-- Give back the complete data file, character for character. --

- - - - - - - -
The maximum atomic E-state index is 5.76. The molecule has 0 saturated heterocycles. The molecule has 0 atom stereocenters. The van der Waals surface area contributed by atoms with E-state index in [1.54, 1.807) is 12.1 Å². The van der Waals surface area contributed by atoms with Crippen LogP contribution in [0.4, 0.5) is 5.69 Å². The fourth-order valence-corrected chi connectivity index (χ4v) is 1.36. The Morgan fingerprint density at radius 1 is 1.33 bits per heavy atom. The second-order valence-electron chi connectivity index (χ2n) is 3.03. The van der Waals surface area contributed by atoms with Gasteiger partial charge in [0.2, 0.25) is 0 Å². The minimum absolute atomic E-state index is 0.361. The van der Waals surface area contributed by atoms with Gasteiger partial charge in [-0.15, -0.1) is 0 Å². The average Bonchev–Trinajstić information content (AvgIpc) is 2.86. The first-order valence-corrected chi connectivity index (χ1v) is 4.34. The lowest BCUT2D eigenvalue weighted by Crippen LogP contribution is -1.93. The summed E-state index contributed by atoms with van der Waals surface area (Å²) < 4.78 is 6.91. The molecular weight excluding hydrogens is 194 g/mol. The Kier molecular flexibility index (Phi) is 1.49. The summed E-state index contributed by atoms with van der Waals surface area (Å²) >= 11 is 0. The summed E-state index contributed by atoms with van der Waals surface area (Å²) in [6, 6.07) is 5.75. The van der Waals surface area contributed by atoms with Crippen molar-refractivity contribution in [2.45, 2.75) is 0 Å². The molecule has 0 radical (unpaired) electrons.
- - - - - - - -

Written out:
The maximum atomic E-state index is 5.76. The molecule has 0 saturated heterocycles. The molecule has 0 atom stereocenters. The van der Waals surface area contributed by atoms with E-state index in [1.54, 1.807) is 12.1 Å². The van der Waals surface area contributed by atoms with Crippen LogP contribution in [0.4, 0.5) is 5.69 Å². The fourth-order valence-corrected chi connectivity index (χ4v) is 1.36. The Morgan fingerprint density at radius 1 is 1.33 bits per heavy atom. The second-order valence-electron chi connectivity index (χ2n) is 3.03. The van der Waals surface area contributed by atoms with Gasteiger partial charge in [0.2, 0.25) is 0 Å². The minimum absolute atomic E-state index is 0.361. The van der Waals surface area contributed by atoms with Gasteiger partial charge in [-0.15, -0.1) is 0 Å². The average Bonchev–Trinajstić information content (AvgIpc) is 2.86. The first-order valence-corrected chi connectivity index (χ1v) is 4.34. The lowest BCUT2D eigenvalue weighted by Crippen LogP contribution is -1.93. The summed E-state index contributed by atoms with van der Waals surface area (Å²) < 4.78 is 6.91. The molecular weight excluding hydrogens is 194 g/mol. The Kier molecular flexibility index (Phi) is 1.49. The summed E-state index contributed by atoms with van der Waals surface area (Å²) >= 11 is 0. The summed E-state index contributed by atoms with van der Waals surface area (Å²) in [6, 6.07) is 5.75. The van der Waals surface area contributed by atoms with Crippen molar-refractivity contribution in [2.45, 2.75) is 0 Å². The molecule has 0 radical (unpaired) electrons.